Substorms during different storm phases
Abstract. After the deep solar minimum at the end of the solar cycle 23, a small magnetic storm occurred on 20–26 January 2010. The Dst (disturbance storm time) index reached the minimum of −38 nT on 20 January and the prolonged recovery that followed the main phase that lasted for about 6 days. In this study, we concentrate on three substorms that took place (1) just prior to the storm, (2) during the main phase of the storm, and (3) at the end of the recovery of the storm. We analyse the solar wind conditions from the solar wind monitoring spacecraft, the duration and intensity of the substorm events as well as the behaviour of the electrojet currents from the ground magnetometer measurements. We compare the precipitation characteristics of the three substorms.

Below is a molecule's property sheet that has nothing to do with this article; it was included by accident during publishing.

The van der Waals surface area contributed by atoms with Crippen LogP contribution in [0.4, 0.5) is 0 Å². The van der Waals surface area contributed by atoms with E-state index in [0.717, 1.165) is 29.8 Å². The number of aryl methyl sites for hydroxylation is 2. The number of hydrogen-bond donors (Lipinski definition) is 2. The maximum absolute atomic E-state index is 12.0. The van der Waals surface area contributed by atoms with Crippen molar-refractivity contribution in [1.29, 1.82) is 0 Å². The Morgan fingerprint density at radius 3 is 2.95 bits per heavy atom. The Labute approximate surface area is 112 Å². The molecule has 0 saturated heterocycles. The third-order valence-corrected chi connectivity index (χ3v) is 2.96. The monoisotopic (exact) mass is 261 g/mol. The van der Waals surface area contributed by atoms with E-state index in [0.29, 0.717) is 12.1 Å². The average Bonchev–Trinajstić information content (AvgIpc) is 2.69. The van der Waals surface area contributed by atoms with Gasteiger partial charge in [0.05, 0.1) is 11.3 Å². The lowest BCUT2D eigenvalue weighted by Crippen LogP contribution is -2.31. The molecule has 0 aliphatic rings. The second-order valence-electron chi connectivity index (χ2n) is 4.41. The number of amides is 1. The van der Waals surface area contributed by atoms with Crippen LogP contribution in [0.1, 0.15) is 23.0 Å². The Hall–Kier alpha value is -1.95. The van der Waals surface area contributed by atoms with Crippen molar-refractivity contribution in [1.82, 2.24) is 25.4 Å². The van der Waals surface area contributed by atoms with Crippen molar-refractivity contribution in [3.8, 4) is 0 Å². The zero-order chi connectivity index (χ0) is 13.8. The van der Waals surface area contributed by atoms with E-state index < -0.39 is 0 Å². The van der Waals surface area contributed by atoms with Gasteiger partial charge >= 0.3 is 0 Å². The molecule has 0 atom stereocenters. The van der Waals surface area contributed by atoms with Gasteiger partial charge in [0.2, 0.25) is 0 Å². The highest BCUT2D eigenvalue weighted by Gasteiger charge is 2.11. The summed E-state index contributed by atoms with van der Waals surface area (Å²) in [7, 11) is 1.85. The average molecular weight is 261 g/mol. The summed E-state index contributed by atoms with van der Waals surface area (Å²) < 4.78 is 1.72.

The results show that the F-region electron density enhancements and dominant green and red auroral emission of the substorm activity during the storm recovery resembles average isolated substorm precipitation. However, the energy dissipated, even at the very end of a prolonged storm recovery, is very large compared to the typical energy content of isolated substorms. In the case studied here, the dissipation of the excess energy is observed over a 3-h long period of several consecutive substorm intensifications. Our findings suggest that the substorm energy dissipation varies between the storm phases.